Wonder Woman's dirty history: how polyamory birthed the first female superhero The secret story behind Wonder Woman's creation involves saucy affairs and psychological experiments.

[Ed.: Besides being associated with outsize sexiness worldwide, Wonder Woman has also become synonymous with the idea of female power. In this excerpt from Eureka! The Surprising Stories Behind the Ideas That Shaped the World, we learn the secret story behind her creation.]

William Moulton Marston was a Renaissance man: He earned a law degree and a doctorate in psychology, and published Emotions of Normal People. He also made a significant scientific contribution when his wife, Elizabeth, remarked to him that when she "became angry or excited her blood pressure seemed to climb." This sparked an idea in her husband, resulting in his developing of the polygraph (otherwise known as the lie detector).

William Moulton Marston.

In 1940, Olive Byrne (his former student from Tufts) interviewed Dr. Marston for the magazine Family Circle. The piece was titled Don't Laugh at the Comics, and in it he promoted the concept that comics possessed educational potential as they at least got kids reading. The article caught the attention of Maxwell Charles Gaines, who hired Marston as a consultant for his company, DC Comics.

Related: 11 groundbreaking women comic book artists that prove male artists are mediocre

William wanted to create a superheroine who would serve as a role model for girls. For his inspiration he needed to look no farther than his wife, Elizabeth (Sadie) Holloway Marston.

In era when most women did not attend university, Elizabeth obtained a master's degree in psychology from Holyoke College. When William entered Harvard to study law, she wanted to join him, but the Ivy League university excluded women. Instead, women had to go to Harvard's sister school, Radcliffe. Elizabeth rejected that choice, dismissing it as "lovely law for ladies," and headed instead to Boston University.

Post-graduation, Elizabeth embarked on a 35-year working career. Some of her jobs included indexing the documents of the first fourteen Congresses; lecturing on law, ethics, psychology at New York universities; and working as an editor for Encyclopedia Britannia and McCall's magazine. She waited until age 35 to have her first baby and then promptly returned to work.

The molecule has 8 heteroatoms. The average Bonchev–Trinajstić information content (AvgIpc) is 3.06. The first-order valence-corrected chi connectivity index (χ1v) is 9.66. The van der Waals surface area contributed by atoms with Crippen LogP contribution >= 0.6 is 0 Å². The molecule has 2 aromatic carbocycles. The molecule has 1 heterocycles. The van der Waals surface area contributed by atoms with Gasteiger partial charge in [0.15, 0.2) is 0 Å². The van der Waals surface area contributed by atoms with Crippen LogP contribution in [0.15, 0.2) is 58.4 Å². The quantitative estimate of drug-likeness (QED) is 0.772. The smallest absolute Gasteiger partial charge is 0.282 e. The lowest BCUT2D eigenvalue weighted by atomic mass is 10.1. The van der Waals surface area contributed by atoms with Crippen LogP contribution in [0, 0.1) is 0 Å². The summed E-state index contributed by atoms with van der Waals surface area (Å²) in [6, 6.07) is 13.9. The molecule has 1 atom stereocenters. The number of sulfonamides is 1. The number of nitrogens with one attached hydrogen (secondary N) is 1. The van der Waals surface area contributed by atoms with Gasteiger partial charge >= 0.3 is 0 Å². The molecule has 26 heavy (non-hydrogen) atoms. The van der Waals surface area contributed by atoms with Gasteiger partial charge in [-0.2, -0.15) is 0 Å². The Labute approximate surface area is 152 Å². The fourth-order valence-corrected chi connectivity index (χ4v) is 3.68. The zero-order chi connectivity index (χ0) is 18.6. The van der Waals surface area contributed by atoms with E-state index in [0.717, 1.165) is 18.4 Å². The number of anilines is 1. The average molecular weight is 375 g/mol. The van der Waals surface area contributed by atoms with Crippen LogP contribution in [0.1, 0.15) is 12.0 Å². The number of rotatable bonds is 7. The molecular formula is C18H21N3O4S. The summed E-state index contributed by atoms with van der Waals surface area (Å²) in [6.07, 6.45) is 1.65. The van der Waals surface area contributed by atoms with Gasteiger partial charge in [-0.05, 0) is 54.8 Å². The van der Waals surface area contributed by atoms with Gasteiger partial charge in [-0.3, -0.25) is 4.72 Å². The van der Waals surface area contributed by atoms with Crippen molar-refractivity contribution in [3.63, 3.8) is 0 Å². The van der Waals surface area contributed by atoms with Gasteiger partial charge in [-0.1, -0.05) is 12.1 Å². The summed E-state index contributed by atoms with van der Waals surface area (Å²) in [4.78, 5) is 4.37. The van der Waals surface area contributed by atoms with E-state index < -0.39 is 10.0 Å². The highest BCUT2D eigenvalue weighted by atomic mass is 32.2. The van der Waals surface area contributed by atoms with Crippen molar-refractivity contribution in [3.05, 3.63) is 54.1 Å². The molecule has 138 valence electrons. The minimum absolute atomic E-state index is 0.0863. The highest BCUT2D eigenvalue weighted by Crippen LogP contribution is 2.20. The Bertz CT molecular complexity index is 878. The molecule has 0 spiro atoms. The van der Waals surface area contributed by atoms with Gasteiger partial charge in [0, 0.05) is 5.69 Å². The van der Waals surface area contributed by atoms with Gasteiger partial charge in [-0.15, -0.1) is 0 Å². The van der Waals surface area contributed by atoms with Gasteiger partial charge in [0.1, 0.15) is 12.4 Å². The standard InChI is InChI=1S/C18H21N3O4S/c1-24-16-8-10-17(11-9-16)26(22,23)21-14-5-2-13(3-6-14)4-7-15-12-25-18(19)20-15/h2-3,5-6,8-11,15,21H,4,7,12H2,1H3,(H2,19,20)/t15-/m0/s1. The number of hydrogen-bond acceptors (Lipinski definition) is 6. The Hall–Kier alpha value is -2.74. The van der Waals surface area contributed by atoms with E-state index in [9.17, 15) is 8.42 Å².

Elizabeth was a volunteer in her husband's experiments.

William developed his heroine with assistance from Elizabeth, whom Marston believed to be a model for his era's unconventional, liberated woman. His heroine, like his spouse, was the ideal emancipated woman – one who fought prudery, prejudice, sexism, racism, and, as a superheroine, crime. Now he needed another female for inspiration for his heroine's appearance.

He found it in Olive Byrne. When William fell in love with his former student, he asked his wife if she would mind if that all lived together. She agreed to the polyamorous relationship. William had two children with Elizabeth (Pete and Olive Ann), and two with Olive (Bryne and Donn).

For William's comic creation, he copied Olive's black hair and blue eyes. He drew on his character the heavy silver bracelets that Olive always wore on each wrist (he made them bullet deflectors). The fact that his comic character had a body that would do a supermodel proud and was six feet tall was sheer fantasy, as was her unique apparel.

Olive taking notes at a polygraph test. Note her bracelets!
Marston's views of bondage come through in early Wonder Woman panels like this one. He believed women were mentally stronger than men and would come to rule. “The next 100 years will see the beginning of an American matriarchy—a nation of Amazons in the psychological rather than physical sense,” Marston told the Harvard Club of New York in 1937